Early in the graphic novel we see Gipsy Danger being taken away. Is that something expanded upon in the movie?
What you’re seeing in the graphic novel actually takes place in a time that’s sort of between the pre-title opening sequence of the movie and the rest of the movie. That’s where the framing sort of takes place. Despite that, I think it does fit that and does suggest a few things that happen in that opening scene, but nothing Guillermo or I would consider major spoilers.
The two things from the book that weren’t really fully explained were that Gipsy Danger is being pulled away, and he’s the hero robot we’ve seen in all of the marketing. Also, they keep referring to this “Wall” and that’s the reason they stopped the jaeger program. Are those two things stuff that is in the movie?
Yeah. That’s sort of the world we are coming into in the movie. This was partly the leaked part of the world we are stepping into which the movie goes to expose, and they’ve sort of… The governments of the world have deferred to this “Wall” program, because the jaegers need repairing after they get busted… The Kaiju are getting stronger. More and more of them are coming out. It’s just becoming more and more expensive, so this wall has become a plan B that’s very gradually becoming a plan A. That’s the world that you come into in the movie.
And the other main characters in the graphic novel: Naomi, Tendo, Jasper, are they at all in the movie or do they just exist in the graphic novel?
Tendo is played by Clifton Collins Jr. and you can see him in some of the trailers. He’s the guy in the trailers who is sitting at the consoles in the control room. Naomi and Jasper are not in the movie.
All right. Now with the first Kaiju attack, in San Francisco, [above] they win by nuking the Kaiju. Does the film deal with the fallout of detonating a nuclear bomb on US soil?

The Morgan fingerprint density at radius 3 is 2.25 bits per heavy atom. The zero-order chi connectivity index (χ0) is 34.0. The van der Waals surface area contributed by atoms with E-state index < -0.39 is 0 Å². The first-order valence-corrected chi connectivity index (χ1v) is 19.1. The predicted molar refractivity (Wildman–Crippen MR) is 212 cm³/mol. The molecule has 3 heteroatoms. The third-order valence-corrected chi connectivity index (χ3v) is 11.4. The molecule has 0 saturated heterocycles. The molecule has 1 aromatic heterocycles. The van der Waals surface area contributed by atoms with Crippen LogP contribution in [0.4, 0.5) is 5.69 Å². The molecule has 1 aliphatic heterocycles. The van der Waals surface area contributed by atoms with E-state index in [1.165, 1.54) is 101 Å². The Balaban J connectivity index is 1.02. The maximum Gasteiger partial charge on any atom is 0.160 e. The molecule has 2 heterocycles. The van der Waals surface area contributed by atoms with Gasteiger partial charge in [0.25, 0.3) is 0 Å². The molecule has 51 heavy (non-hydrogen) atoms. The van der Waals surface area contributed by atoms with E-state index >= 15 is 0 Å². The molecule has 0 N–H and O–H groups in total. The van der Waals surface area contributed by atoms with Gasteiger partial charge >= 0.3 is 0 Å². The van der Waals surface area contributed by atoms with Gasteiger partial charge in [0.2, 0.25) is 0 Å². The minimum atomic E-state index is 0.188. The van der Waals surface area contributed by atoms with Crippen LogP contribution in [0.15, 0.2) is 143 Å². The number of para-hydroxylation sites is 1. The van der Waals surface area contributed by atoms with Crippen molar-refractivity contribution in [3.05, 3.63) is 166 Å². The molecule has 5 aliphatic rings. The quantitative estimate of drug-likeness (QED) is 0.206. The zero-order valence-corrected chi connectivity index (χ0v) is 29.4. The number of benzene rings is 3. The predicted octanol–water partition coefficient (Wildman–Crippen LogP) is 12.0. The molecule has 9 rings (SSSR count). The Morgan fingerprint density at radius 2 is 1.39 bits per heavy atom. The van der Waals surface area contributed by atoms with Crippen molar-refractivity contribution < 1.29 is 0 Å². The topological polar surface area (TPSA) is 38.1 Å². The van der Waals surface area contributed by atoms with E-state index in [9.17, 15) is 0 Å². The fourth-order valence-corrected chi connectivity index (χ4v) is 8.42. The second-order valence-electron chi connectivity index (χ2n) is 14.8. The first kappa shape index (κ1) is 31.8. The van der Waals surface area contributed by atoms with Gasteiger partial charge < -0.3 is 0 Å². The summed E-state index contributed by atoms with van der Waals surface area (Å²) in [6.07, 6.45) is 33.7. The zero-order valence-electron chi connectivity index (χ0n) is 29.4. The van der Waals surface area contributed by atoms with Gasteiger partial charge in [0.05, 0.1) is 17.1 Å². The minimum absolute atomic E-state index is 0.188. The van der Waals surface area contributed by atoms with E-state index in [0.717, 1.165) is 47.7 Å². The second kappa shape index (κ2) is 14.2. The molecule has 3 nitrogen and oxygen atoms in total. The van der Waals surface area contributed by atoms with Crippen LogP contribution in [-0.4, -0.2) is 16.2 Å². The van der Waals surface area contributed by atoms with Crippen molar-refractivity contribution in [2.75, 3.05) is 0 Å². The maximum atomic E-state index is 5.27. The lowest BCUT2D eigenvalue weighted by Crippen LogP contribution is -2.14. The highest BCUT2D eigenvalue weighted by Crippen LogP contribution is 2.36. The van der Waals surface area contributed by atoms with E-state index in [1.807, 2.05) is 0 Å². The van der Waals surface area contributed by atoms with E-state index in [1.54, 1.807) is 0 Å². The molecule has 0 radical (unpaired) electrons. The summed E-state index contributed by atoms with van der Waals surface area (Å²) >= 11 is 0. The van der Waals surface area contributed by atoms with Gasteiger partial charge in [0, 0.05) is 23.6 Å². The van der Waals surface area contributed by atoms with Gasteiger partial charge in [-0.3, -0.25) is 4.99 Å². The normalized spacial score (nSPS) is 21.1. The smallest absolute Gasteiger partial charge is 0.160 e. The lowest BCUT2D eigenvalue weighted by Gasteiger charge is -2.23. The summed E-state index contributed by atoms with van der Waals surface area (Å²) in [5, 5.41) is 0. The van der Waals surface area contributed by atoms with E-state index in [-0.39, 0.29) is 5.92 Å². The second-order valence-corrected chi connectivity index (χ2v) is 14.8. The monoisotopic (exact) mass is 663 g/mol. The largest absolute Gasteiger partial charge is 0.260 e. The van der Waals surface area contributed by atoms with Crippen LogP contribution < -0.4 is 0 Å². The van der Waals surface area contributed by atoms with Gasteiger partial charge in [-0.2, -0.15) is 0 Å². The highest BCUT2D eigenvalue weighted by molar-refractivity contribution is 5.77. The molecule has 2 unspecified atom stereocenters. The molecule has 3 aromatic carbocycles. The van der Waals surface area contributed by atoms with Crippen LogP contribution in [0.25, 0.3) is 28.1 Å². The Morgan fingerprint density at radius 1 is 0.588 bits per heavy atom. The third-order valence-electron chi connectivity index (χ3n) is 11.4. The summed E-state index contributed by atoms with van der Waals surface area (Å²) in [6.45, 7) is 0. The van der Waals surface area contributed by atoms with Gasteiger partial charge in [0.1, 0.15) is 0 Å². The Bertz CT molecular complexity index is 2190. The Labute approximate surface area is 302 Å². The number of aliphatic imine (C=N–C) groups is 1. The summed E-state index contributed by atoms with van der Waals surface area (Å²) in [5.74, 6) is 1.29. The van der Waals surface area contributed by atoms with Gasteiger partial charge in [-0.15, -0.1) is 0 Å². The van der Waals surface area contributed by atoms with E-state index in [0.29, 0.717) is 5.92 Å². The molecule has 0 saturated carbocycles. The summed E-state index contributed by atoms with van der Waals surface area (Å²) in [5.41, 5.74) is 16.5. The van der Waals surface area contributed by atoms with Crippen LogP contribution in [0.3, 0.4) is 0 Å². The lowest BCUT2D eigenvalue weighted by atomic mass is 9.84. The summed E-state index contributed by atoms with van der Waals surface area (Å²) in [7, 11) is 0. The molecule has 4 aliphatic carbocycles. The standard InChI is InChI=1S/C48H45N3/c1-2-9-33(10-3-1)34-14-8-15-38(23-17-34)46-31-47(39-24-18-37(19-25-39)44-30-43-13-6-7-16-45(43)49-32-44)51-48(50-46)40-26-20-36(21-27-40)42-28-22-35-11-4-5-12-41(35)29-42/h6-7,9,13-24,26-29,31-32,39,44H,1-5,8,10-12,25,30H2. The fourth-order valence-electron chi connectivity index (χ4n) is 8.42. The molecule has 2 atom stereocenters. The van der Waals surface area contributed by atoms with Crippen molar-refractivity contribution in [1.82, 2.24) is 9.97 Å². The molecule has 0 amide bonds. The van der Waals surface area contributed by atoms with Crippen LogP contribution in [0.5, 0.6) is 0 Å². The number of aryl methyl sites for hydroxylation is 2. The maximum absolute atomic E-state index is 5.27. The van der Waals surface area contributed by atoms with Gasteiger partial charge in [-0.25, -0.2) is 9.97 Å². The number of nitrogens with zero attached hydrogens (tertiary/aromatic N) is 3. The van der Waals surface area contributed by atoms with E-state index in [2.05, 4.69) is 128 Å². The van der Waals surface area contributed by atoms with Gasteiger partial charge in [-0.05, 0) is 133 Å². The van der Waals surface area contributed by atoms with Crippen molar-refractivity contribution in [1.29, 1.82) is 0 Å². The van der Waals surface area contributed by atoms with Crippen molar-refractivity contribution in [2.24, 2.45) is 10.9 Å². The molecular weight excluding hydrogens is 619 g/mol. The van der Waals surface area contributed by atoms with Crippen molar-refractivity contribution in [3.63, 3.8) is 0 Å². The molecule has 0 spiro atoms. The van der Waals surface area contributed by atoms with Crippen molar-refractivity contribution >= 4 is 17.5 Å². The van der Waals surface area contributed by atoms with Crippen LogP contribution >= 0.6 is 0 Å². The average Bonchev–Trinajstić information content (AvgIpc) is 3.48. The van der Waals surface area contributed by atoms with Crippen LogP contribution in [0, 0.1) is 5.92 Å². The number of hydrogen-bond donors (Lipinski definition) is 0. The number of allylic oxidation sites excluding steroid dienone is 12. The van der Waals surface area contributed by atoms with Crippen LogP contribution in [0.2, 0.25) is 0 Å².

Sort of. The way that the movie is kind of set up is for the most part is it takes place a good twelve or so years into the war, so the first Kaiju attack and the first jaeger are in the movie’s past. It introduces you to all of those concepts, but the movie is more focused on a few characters rather than on the world as a whole. It’s sort of a drop in in the style of Blade Runner or something where you’re in this world that has a lot of texture and history and all of that, but really you are with just a handful of people and the problems with the drama are their problems and their dilemmas and the dilemmas of the world sort of interface with that.
There are three Kaiju attacks before they really get the jaeger program going, I believe. So is there any explanation, or is it just sort of “this is how we make movies” that the Kaiju stop coming and give us the time to develop this technology?
No, they didn’t necessarily stop coming. Part of it is just that we did it really fast. We got it together really fast. The inspiration for the whole time frame there is the Apollo program. If you look like in 1960, there was no such thing as an astronaut, it was a totally fanciful concept, but nine years later or whatever we were landing on the moon, which is just astonishing.
It’s an astonishing leap in technology and for the most part it was because of the fear of the Soviets and this is kind of the same principle where the fear of these giant monsters has sort of triggered an unusually quick development in technology.
There’s also this beautiful moment in the graphic novel where the doctor, Caitlin Lightcap, figures out almost by accident that you need at least two minds to run a jaeger. That seems like such an important concept to the entire story. Do we have a similar moment in the movie, like this is your “Eureka” moment? Or is it just sort of alluded to in the backstory once we start the movie?